Understanding the fungi to bacteria ratio and its significance in soil health is crucial for achieving bigger yields and healthier plants and produce. By maintaining a balanced ratio, farmers and growers can optimise nutrient cycling, improve soil structure, and support disease suppression. By implementing practices that promote fungal growth and consider the specific crops being cultivated, we can harness the power of the soil foodweb, rather than working against nature, reducing or even eliminating a reliance on synthetics, pesticides, and chemicals.
A well balanced f:b ratio helps with nutrient cycling, increases yield, improves soil structure, increases plant immunity and resistance to weather extremes and disease. This can result in eliminating the need of synthetics, pesticides, and chemicals, and can have a significant impact on plant growth and production for different plant species.
The fungi to bacteria ratio (F:B ratio) in soil is a critical component for growing healthy plants and producing high-quality crops. Fungi and bacteria are both microorganisms that play essential roles in the soil ecosystem, but their relative abundance can significantly impact soil health and plant growth. In this blog post, we’ll explore the importance of F:B ratio and why you should test the ratio of your soil.
Fungi and bacteria are critical to soil health and plant growth because they perform many essential functions in the soil. Bacteria decompose organic matter and make nutrients available for plant uptake, while fungi form beneficial relationships with plant roots, helping them absorb nutrients and water more efficiently. Fungi also help to bind soil particles together, improving soil structure and reducing erosion.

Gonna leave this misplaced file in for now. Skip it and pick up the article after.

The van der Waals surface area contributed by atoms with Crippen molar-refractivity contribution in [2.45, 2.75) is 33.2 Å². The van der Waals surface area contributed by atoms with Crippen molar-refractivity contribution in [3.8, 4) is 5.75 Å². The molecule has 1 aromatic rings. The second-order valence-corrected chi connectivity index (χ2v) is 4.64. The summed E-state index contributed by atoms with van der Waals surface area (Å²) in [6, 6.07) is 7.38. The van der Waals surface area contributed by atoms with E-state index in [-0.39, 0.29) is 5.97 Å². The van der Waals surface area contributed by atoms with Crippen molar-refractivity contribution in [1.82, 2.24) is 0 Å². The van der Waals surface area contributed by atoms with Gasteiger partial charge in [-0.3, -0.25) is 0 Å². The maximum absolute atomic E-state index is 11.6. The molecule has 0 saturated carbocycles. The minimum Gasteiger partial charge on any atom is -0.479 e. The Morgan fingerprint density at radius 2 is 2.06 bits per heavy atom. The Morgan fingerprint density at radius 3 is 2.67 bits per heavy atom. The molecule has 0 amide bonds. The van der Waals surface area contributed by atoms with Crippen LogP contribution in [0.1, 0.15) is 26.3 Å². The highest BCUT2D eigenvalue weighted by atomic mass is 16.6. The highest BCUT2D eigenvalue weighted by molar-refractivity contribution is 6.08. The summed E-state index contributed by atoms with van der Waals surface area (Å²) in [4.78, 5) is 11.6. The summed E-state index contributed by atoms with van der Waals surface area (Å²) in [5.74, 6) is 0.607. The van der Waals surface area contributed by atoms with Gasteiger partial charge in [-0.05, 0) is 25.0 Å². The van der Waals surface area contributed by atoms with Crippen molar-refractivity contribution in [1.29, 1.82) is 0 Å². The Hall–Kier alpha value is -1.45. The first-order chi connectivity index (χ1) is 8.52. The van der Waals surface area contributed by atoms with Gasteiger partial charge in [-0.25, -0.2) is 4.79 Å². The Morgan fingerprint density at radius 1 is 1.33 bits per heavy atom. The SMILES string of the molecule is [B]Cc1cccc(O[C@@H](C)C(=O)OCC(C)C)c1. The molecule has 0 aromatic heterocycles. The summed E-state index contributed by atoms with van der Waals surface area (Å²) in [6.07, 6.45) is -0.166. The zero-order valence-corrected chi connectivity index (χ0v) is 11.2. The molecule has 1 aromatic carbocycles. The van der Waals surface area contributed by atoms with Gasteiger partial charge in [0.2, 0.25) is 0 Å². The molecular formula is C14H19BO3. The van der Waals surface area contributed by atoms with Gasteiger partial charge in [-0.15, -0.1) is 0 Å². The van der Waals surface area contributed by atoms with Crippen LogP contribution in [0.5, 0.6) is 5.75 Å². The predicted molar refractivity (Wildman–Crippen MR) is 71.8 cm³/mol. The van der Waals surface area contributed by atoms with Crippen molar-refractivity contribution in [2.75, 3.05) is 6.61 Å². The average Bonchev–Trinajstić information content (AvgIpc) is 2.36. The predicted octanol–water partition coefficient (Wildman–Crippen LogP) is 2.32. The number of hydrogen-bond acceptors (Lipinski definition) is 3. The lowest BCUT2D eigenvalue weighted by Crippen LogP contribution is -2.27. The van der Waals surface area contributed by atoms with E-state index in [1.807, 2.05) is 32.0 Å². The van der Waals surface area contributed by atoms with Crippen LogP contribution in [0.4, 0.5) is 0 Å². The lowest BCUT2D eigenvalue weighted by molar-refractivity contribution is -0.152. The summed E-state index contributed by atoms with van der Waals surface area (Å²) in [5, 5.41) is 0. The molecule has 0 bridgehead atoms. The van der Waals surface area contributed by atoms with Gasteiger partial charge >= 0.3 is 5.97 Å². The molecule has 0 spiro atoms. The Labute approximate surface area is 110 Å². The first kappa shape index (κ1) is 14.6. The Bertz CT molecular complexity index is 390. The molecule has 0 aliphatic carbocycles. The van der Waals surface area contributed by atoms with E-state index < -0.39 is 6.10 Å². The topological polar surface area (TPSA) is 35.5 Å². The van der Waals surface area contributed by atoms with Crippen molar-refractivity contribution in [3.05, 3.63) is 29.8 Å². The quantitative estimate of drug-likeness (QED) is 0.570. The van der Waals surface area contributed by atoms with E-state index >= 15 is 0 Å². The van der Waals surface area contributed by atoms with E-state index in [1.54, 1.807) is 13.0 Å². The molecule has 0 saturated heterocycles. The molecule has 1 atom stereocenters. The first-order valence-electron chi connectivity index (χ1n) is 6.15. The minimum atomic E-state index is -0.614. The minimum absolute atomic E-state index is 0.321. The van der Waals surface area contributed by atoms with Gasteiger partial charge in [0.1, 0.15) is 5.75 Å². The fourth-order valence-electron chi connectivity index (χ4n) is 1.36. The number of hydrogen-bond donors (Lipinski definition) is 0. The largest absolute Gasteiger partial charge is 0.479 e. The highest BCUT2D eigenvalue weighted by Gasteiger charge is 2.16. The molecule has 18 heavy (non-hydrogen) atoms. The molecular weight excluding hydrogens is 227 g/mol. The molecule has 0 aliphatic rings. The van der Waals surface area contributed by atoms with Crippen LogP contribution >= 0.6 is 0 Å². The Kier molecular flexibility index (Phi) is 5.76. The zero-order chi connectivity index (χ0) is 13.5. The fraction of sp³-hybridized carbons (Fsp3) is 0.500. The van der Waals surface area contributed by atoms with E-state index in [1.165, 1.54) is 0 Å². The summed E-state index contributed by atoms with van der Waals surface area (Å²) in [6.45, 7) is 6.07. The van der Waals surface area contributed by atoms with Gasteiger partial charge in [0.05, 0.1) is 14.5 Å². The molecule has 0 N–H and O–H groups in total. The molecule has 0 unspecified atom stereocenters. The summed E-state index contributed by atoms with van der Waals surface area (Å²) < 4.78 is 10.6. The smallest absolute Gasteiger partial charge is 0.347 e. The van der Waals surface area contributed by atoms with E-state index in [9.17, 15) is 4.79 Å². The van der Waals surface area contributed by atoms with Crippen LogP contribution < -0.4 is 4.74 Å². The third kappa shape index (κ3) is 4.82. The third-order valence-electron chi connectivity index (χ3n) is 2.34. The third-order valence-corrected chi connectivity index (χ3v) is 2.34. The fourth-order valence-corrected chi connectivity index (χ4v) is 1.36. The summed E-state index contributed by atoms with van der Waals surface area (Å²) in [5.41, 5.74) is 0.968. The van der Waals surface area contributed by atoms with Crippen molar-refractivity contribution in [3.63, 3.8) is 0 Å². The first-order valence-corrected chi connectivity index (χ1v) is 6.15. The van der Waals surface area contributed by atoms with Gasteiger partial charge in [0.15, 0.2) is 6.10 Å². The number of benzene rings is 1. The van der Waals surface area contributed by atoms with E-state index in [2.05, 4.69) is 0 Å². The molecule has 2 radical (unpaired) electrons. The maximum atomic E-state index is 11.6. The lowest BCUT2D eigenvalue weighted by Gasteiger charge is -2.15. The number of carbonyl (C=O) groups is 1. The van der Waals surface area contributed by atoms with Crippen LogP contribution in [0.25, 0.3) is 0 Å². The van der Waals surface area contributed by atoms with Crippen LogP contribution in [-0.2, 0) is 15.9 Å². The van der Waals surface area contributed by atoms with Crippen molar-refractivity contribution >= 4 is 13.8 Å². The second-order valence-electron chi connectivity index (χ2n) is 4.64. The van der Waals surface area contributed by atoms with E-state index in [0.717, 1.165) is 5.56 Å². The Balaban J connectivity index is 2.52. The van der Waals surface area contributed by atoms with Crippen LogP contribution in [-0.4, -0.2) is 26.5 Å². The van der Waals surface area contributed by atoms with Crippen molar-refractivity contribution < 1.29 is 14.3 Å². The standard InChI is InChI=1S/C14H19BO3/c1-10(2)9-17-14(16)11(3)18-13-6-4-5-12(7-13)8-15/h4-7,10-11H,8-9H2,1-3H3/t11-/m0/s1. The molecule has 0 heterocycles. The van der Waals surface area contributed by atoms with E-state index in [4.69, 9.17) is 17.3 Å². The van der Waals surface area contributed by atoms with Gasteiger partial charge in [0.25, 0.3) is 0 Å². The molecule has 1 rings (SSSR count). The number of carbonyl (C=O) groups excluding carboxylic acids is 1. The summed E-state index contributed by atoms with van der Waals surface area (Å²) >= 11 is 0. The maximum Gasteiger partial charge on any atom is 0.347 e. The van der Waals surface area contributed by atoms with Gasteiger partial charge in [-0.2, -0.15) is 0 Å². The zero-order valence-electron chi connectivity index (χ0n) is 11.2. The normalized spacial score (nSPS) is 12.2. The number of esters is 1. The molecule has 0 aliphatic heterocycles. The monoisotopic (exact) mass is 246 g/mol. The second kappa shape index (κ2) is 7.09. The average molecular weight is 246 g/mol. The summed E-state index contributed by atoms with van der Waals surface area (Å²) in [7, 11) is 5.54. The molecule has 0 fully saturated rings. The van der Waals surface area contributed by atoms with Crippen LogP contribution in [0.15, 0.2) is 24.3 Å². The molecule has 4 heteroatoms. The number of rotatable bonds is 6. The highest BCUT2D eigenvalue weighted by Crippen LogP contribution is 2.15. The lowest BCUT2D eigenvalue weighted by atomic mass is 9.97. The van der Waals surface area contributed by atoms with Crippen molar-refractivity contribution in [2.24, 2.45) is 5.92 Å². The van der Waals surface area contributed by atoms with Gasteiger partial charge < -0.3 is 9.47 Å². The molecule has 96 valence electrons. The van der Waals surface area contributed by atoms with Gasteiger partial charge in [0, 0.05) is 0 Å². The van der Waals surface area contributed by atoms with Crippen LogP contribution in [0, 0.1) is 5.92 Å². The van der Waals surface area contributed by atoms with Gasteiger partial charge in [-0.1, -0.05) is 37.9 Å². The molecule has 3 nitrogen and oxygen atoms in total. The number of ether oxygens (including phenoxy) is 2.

While both fungi and bacteria are essential, they have different characteristics that can impact soil health differently. Fungi tend to be more slow-growing but form larger and more complex structures, like hyphae, which can penetrate deeper into the soil and break down more complex organic matter. Bacteria, on the other hand, tend to grow quickly and are more efficient at decomposing simpler organic matter, like sugars and amino acids.
The ideal F:B ratio for plant growth can vary depending on the type of plant and the growing conditions, but generally, a balanced ratio of around 1:1 is considered optimal. When the F:B ratio is skewed too far in one direction, it can negatively impact plant growth. For example, when bacteria dominate, they can quickly consume available nutrients, leaving less for plants to absorb. When fungi dominate, they can decompose complex organic matter too slowly, leading to nutrient deficiencies.
To ensure that your soil has a balanced F:B ratio, you should test the ratio periodically. There are a few different methods for testing F:B ratio, but one of the most straightforward methods is using a soil food web analysis. This test measures the levels of different microorganisms in the soil, including fungi and bacteria, and provides a comprehensive view of the soil ecosystem.
If you find that your soil has an unbalanced F:B ratio, there are several steps you can take to correct it. Adding organic matter, like compost, can help to promote fungal growth, while reducing soil disturbance can help to promote bacterial growth. Using cover crops and crop rotation can also help to balance the F:B ratio over time.
In conclusion, the fungi to bacteria ratio is critical to growing healthy plants and producing high-quality crops. By testing the F:B ratio of your soil and taking steps to balance it, you can help to ensure that your plants have the nutrients and support they need to thrive.
Testing the F:B ratio
The microBIOMETER® soil test gives you the total microbial biomass and breaks it down into the % fungal and % bacterial. This new data allows you to assess if your efforts to increase soil fungi are working.
Finally, there is a way to measure if soil or related products actually team with microbes! The microBIOMETER® is an advancement in measuring soil food web activity that finally lets us know if our inputs are working. It is an invaluable new tool with tremendous potential to improve our soilsJeff Lowenfels – Author of “Teaming with Microbes”, “Teaming with Fungi”,
and “Teaming with Nutrients”.
Available at Herbi.nz
The microBIOMETER® soil test is now available in New Zealand at Herbi.nz. Available is the starter kit and two sizes of refill kits. Order today and get more accurat information about your efforts to improve your soil.